Hey Trevor – nice to meet one of the two (makes three of us total)!

      Your Manhattan consultant is correct – flat files. Our version doesn’t handle XML well (the parsing takes too much overhead), so we ended up creating triggers and stored procedures to monitor for changes and load the data into a data queue that’s picked up by the integration server (Websphere MB). So far, we’ve worked with just the PIX transactions — that’s where 90% of our transactions come from. We have a custom table that helps us identify which PIX transactions we “care about” and which to ignore.

      Are you planning to use an integration server, or are you connecting directly between the two systems?

      Let me know if you want any more details.

      Reply
  2. Trevor North

    Hi Lori

    The client has middleware to do the integrations but would be nice to see some actual flat files created by or loaded to manhattan to see what data is where.
    Are you able to post any of the files with an explanation of which fields are which e.g. PO Number etc.. ?

    Thanks

    Reply
    1. lhomsher Post author

      I can’t post actual Manhattan files, but I can share some of the PIX field mappings I’m using for the logic table. I’ll pull something together within the next few days and post.

      Reply
    2. lhomsher Post author

      Trevor – here are the primary fields and descriptions from the PIX table that were used to map receipts, adjustments, transfers, and returns to our ERP:
      PXTXTP: Transaction type \ these fields together identify
      PXTXCD: Transaction code / the type of transaction
      PXACCD: Action code
      PXCO: Represents company in our table
      PXDIV: Represents division
      PXINVA: Adjustment qty
      PXINAT: Adjustment type (Subtract or Add)
      PXSTYL: Item/Product code
      PXSFFX: Part of item/product code
      PXRSCD: reason code – used in returns
      PXCASN: unique LPN – useful for troubleshooting
      PXREF1, PXREF2, PXREF3: reference fields, unused in our environment
      PXREF4, PXREF5: reference fields used to determine which “bucket” to add/subtract from in ERP
      Note: we established the following buckets in Epicor: on dock, on hand, available, reserved, quality hold, damaged, unallocatable, work order.
      PXSHMT: Shipment number
      PXPON: PO number
      PXPOLN: PO line number
      PXCSRC: Cases received
      PXUNRC: Units received

      Reply
  3. Tim Sullivan

    Great stuff y’all. I’m working on a project to pull data from Manhattan’s WMS into SQL server for reporting. We are walking through the documentation trying to discern what data is where and what is best suited for our needs. Do y’all know of any good sources in the net for more Manhattan discussions like this one?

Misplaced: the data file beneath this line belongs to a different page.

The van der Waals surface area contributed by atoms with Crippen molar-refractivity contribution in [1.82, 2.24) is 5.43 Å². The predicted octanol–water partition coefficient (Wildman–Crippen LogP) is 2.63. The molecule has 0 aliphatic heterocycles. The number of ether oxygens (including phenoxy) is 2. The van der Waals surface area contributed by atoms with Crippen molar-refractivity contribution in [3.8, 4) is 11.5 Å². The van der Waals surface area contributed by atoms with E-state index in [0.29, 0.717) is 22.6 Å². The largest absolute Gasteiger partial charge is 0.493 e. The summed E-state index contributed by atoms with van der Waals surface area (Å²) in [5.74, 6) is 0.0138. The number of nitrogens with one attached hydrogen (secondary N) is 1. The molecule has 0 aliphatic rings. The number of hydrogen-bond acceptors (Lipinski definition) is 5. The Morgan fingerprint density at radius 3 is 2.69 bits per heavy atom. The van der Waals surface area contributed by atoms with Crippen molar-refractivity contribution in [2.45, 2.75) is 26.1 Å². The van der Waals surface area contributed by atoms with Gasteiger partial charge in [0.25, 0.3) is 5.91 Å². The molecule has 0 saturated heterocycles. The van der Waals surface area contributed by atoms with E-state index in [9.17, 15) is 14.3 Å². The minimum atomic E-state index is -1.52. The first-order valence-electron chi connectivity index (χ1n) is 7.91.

Reply
    1. lhomsher Post author

      Tim – thanks for the comments! Unfortunately, I don’t know of any public Manhattan WMS forums, but I did come across this one (by Manhattan Associates): http://wmssupportforum.com/ExpertOpinions.aspx. I can tell you the PIX table seems to hold most of the transactional data, and it can be quite difficult to discern. To make matters more confusing, I think each implementation of Manhattan may use different fields, so my use may be different than yours. However, most of the standard transactions should be consistent (one would think).

      I succeeded in mapping these transactions from Manhattan to Epicor ERP web services: adjustments, receipts, and shipments. Let me know if you’d like more details on any of these transactions – I’d be happy to share my findings.

      Let me know if you come across anything helpful.

      Reply
  4. Ganesh

    Hi,

    I’m new to Manhattan WMS systems architecture. We are working on a Manhattan migration from V2008 to V2013. For the initial data conversion/migration from 2008 to 2013 we are planning to use ETL (Informatica).I heard that Manhattan uses XML formats . Should I be expecting to deal with XML source (V2008) and XML target (V2013)? Or can I directly extract from and load to the underlying DB tables.

    Thanks

    Reply
    1. lhomsher Post author

      Greetings! I think the answer depends on the particular implementation on each side. I have never worked through a migration of those specific WMS releases — our version was 2006 and we worked directly from the underlying DB tables. I would guess you can directly access the underlying DB tables, but your WMS support person or Manhattan Associates should be able to answer for your particular versions. I know a good Manhattan independent consultant, as well as a consulting company who has dozens of Manhattan experts, if you’d like to add someone like that to your project. Let me know if you’re interested and I can pass your contact info over to them.